The more you question, the more you investigate, there is the constant fear of coming to that very close knowledge which is the emptiness of one's own loneliness. So must you not face that emptiness, without depending upon anything? Must you not come to that state when you are completely lonely, and understand that state? Must you not be alone in order to find that which is alone, that which is not contaminated, which has not been thought about? But you cannot come to that aloneness if you are afraid of your loneliness. Most of us are afraid to face ourselves, and therefore we have many avenues of escapes; and when these avenues of escapes fail, we are thrown back upon ourselves; and it is that moment which we have to regard to look into ourselves; we have to understand this emptiness, not run away from this emptiness through rituals, through any form of distraction, knowledge or belief.

You can only look at this emptiness when the mind is completely absorbed in it, when you know of it without any sense of translating it or without desiring it to change - which is a very arduous process. Since most of us are lazy, we escape into some form of belief or commit suicide. So it is only when a person understands what loneliness is and goes through it, that that person is purified to be alone; and only that aloneness can meet that which is the being in which there is not `the me' with all its efforts, contradictions and confusions.

Question: I have known moments of quietness, a sense of complete equilibrium, but the moment is fleeting: how can this balance be sustained?

Krishnamurti: Why do you want to sustain this balance? Is it not the same desire to continue, the same desire to hold on to something which you have. Happiness is an experience, a sense of quietness, a stillness. You have had that experience and so you want to hold on. The very desire to hold on is to give it continuity, is it not? And that which has continuity can never experience the new. That is our trouble, is it not?

We are so traditionally bound, our mind is so conditioned by tradition, by yesterday's beauty by yesterday's sorrow, by yesterday's experience. The mind is saturated by the many yesterdays and no new experience can possibly penetrate; and when by some chance it does, we want to hold on to it; and so the quiet moment becomes a habitual moment, the moment of tradition; and so it is no longer a still mind. It is a mind that is weighed down by acquisition. And the mind that is burdened by the weight of the past is incapable of being still, it only lives on memory, like an old man. A mind that is old, that is burdened by the past, cannot possibly understand a still mind. Please listen to this and you will find out how to put aside the past and to have a fresh mind.

Our difficulty is not the adoption of new methods, new systems of what to do, but how to be creative. We are not creative in our lives, in our ways of thinking, in our activities. We are just machines of routine, and our education is a cultivation of that routine which is memory; and since we are not creative, any new creative breath becomes the old, gets caught in a tradition and is lost. So if you can really listen and understand that, you will see that any accumulation of virtue or of money or of possessions burdens the mind, and therefore the mind is incapable of knowing the new, being new; and that what is essential in the world at the present time is the new mind, a creative mind - not an inventive mind. A creative mind is not possible when the mind is becoming, is possessing, is caught in the process of memory.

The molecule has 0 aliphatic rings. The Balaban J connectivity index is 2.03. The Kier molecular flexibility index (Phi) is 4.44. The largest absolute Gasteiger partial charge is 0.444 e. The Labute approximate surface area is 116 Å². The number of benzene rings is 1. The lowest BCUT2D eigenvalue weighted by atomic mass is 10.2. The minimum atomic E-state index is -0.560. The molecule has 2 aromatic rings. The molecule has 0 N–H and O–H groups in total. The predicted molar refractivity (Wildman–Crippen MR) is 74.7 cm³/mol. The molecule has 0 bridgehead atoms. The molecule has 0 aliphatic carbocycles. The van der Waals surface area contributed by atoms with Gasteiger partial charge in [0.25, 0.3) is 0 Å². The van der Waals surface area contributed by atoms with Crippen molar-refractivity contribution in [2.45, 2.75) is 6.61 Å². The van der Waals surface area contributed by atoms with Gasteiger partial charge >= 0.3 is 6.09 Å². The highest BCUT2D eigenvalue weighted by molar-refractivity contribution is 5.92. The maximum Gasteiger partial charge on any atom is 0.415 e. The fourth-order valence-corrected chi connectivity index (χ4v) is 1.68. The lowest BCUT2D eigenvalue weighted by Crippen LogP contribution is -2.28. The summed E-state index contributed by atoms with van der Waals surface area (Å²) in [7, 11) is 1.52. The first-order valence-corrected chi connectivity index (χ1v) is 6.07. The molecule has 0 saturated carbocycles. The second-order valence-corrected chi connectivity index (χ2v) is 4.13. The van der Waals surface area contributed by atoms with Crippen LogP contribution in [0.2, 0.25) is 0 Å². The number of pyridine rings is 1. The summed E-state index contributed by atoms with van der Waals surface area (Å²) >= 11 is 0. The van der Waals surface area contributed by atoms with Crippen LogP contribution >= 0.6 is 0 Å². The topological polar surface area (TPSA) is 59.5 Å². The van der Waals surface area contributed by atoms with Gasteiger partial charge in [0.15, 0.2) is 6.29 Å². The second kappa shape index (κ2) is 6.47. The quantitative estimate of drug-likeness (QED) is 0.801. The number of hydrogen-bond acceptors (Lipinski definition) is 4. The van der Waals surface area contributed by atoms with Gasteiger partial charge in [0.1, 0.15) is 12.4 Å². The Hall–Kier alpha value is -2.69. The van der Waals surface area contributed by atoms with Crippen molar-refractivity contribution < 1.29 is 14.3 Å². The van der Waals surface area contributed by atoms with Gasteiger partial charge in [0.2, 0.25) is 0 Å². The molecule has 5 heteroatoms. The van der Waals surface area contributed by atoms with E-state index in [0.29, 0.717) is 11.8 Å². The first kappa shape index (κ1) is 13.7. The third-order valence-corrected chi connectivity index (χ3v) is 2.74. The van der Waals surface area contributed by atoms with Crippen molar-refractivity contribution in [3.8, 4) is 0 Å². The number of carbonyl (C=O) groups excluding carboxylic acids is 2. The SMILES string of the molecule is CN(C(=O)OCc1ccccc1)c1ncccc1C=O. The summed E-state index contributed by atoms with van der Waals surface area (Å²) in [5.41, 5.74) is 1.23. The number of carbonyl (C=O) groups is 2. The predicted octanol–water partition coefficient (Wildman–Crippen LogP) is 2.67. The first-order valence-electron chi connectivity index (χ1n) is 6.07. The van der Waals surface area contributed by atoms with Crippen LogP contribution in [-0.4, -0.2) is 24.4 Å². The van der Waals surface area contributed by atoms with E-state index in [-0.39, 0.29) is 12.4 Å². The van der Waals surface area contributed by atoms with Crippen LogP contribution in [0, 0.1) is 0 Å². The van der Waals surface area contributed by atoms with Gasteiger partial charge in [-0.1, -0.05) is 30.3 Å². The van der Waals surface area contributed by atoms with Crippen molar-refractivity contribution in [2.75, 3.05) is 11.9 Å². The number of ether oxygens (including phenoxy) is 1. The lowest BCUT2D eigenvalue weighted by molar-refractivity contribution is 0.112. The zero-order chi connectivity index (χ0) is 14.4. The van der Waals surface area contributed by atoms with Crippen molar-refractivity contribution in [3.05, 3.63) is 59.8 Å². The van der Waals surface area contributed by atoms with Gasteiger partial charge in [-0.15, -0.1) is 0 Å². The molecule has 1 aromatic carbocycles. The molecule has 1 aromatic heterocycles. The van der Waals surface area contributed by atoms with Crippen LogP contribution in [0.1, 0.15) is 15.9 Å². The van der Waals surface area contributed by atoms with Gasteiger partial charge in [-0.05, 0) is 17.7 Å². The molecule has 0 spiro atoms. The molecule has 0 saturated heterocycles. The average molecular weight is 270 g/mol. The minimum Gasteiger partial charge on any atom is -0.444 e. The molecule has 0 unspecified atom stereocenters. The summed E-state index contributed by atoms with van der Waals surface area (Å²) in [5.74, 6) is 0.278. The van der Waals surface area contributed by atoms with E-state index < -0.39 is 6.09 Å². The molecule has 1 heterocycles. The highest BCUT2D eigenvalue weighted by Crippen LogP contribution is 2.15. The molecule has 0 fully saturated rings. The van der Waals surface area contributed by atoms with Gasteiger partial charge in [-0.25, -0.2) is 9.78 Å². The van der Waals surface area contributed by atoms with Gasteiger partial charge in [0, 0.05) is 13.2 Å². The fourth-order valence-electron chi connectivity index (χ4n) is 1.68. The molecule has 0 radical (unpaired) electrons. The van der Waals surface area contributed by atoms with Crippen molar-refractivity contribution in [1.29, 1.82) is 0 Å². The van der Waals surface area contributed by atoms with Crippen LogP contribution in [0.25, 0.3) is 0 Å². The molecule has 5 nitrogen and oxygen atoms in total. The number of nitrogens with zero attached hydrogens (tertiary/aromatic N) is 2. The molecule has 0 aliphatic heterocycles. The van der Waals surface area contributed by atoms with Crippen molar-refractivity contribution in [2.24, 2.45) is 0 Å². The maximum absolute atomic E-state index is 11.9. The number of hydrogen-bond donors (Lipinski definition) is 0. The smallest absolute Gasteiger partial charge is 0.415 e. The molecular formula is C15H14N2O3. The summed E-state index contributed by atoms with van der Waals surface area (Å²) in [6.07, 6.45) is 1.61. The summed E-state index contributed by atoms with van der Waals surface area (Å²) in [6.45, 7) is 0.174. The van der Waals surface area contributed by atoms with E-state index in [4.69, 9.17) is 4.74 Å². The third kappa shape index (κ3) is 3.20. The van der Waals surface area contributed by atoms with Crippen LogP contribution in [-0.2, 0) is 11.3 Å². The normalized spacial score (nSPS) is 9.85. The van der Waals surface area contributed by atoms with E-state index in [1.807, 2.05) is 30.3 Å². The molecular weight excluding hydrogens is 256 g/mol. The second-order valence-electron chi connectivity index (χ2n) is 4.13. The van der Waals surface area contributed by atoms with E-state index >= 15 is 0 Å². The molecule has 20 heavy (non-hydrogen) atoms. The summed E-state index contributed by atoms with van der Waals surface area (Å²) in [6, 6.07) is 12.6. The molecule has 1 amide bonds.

So, a mind that accumulates happy experiences is not a creative mind. A mind that is burdened by the past and therefore by fear, is incapable of bringing about the revolution of being. If you can listen to this and let the truth of this operate uncon- sciously, without any purposive action by the conscious mind, then you will see that the mind becomes free from the past, not in some distant future but immediately. That means, you must have the capacity to listen, to listen very attentively, without interpretation. Then only is there a possibility of the mind being creative.

Question: I understand, Sir, your emphasis on the need of revolution in the human psyche, and your detere mined refusal to bless mere ideas; but, Sir, our way of life influences our psyche; why do you not preach voluntary re-distribution of land and property, and thus help to create a right atmosphere for the understanding of your teaching by common men and women. Why do you not lay down the minimum condition that a truth-seeker must fulfil?

Krishnamurti: Sir, what is important in this question? The minimum standard for the truth-seeker? You have them in your books, have you not? Have you not been told from the very beginning that there must be generosity, that you must do good to others, that you must give what little you have to another, that you must love, that you must not be greedy? Those are all ideals which are good, are they not? Because you have no generosity of the heart, to you the generosity of the heart is an idea. And it is the fact that is more important that the minimum of what you should be.